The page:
We can generally say that The Dreamtime is a creation story of the Australian Aborigines. There are over 400 Aboriginal groups in Australia, each with their own beliefs, languages and practices, so one comprehensive description of the Dreamtime is impossible. The Aborigines believe that in the beginning, the land they occupied did not exist. The Aboriginals’ ancestors created the world during The Dreamtime, which is outside of our concept of time. And since it is outside of time, it is always happening and will always happen. The Ancestors vary depending on the Aboriginal tribe. Some believe the Ancestors were animal spirits while others think of them as snakes.
The Dreamtime describes how humans were created and lays down the laws, called Jukurrpa, for people to follow. These laws included how people were to behave to one another, the customs of food supply and distribution, the rituals of initiation, the ceremonies of death which are required to be performed so that the spirit of the dead travels peacefully to his or her spirit-place, and the laws of marriage.
Part of the tradition says that Ancestral Beings created powerful locations that become part of the landscape and that these reflect the power and knowledge of those Ancestors in the locations. Those locations are linked to ceremonies and performances which are tied to family groups. All of that information and knowledge becomes part of an artist’s painting when they’re making reference to their traditional country.
Like many ancient cultures, there is little distinction in Aboriginal culture between the material and the spiritual world. We in the West look at land as utilitarian, while Aboriginal cultures, like many archaic cultures, looks at land as wedded to the spiritual world. There are special places where spirits reside. Every action a human makes has repercussions both in the spiritual and material world, so it is in each person’s best interest to follow the laws and cultural knowledge expressed in The Dreamtime. Expressions of The Dreamtime can take on many forms, either through dance, orally spoken stories, music and visual arts. The traditions and ideas of The Dreamtime extend back over 10,000 years and more.
A newer chapter in The Dreamtime expression is the desert painting art movement that began in 1971 in Papunya, a town in the Western Desert about 150 miles from Alice Springs. A school art teacher, Geoffrey Bardon, undertook the painting of a school wall by his students. The older men soon took an interest and were encouraged to take over. The resulting mural became known as Honey Ant Dreaming, a traditional design. This sparked a great interest in painting and in 1972, the artists established their own company, Papunya, entirely owned and directed by Aboriginal people — mainly the Luritja/Pintupi language groups. Global recognition of these extraordinary painters soon followed.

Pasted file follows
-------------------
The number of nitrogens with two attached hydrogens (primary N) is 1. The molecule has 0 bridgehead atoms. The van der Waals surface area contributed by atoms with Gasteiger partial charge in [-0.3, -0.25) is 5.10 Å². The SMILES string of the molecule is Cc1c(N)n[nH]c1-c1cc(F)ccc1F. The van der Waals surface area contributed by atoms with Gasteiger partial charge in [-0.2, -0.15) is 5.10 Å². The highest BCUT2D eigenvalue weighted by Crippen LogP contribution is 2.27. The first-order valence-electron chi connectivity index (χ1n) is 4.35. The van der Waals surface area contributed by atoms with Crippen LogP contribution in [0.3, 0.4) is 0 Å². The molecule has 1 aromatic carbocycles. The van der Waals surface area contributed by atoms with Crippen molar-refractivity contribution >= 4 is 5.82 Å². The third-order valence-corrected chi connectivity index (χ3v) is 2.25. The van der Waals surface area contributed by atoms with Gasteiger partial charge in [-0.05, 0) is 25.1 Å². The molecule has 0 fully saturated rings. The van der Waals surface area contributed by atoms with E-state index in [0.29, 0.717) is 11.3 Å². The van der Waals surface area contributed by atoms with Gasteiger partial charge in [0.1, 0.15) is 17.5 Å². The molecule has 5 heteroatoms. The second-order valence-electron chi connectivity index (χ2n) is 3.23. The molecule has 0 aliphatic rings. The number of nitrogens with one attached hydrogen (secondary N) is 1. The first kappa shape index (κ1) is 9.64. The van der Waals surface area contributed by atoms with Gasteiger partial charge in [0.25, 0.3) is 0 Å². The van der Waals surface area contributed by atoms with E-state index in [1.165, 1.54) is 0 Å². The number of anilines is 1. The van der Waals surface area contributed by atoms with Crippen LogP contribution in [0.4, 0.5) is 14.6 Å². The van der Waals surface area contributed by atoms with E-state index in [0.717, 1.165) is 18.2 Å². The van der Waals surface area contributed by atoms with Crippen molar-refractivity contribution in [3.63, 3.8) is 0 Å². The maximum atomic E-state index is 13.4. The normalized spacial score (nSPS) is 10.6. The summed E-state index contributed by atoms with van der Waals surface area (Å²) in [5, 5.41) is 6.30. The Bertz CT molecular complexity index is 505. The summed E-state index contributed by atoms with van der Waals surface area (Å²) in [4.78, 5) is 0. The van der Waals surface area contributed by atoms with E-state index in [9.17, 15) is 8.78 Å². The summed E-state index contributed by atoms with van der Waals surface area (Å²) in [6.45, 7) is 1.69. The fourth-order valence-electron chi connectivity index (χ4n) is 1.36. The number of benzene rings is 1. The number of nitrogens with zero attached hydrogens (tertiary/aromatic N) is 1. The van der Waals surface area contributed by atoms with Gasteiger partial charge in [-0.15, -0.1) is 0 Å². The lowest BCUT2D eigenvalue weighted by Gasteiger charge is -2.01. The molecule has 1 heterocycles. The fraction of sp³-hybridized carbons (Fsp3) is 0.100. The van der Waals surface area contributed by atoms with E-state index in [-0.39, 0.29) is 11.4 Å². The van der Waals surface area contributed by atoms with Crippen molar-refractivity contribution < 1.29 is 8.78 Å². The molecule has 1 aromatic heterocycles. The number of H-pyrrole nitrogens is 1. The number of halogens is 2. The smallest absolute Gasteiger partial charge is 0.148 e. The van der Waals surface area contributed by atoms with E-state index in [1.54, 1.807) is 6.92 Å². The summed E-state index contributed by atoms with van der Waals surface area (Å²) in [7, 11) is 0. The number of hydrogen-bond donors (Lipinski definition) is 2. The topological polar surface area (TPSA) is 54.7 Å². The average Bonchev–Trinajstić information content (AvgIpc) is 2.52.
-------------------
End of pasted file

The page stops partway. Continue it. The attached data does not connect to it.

Within a few years many aboriginal artists were painting large abstract canvases with traditional and modern designs, often conveying stories and beliefs from The Dreamtime. The designs often incorporated dots, which hearken back to the sand paintings constructed on the earth around which dancers and singers would perform ceremonies. The traditional sand paintings would be composed of circles, each constructed by hand, of a papier-mache like mixture of pulverized plant and animal material with natural pigments. Today there are several art centers scattered around the Western Desert hosting hundreds of artists. Modern acrylics are often used and give the paintings a more colorful, free-flowing nature. Yet the essence of The Dreamtime is still a focus, and painting has become an important technique for teaching children the knowledge and beliefs of their ancestors.
We invite you to explore a few Dreamtime stories through the Occulture jewelry we offer. Created by designer Lisa Engeman, Occulture is a collaboration with Australian indigenous artisans transferring ancient stories and knowledge into contemporary statement jewelry that celebrates and strengthens the songline of culture, knowledge, artists and community. The photoanodized aluminum jewelry with sterling silver fittings is handcrafted in Australia using cutting edge technology. All artwork featured in the Occulture jewelry is licensed and royalties are paid directly to the individual artist.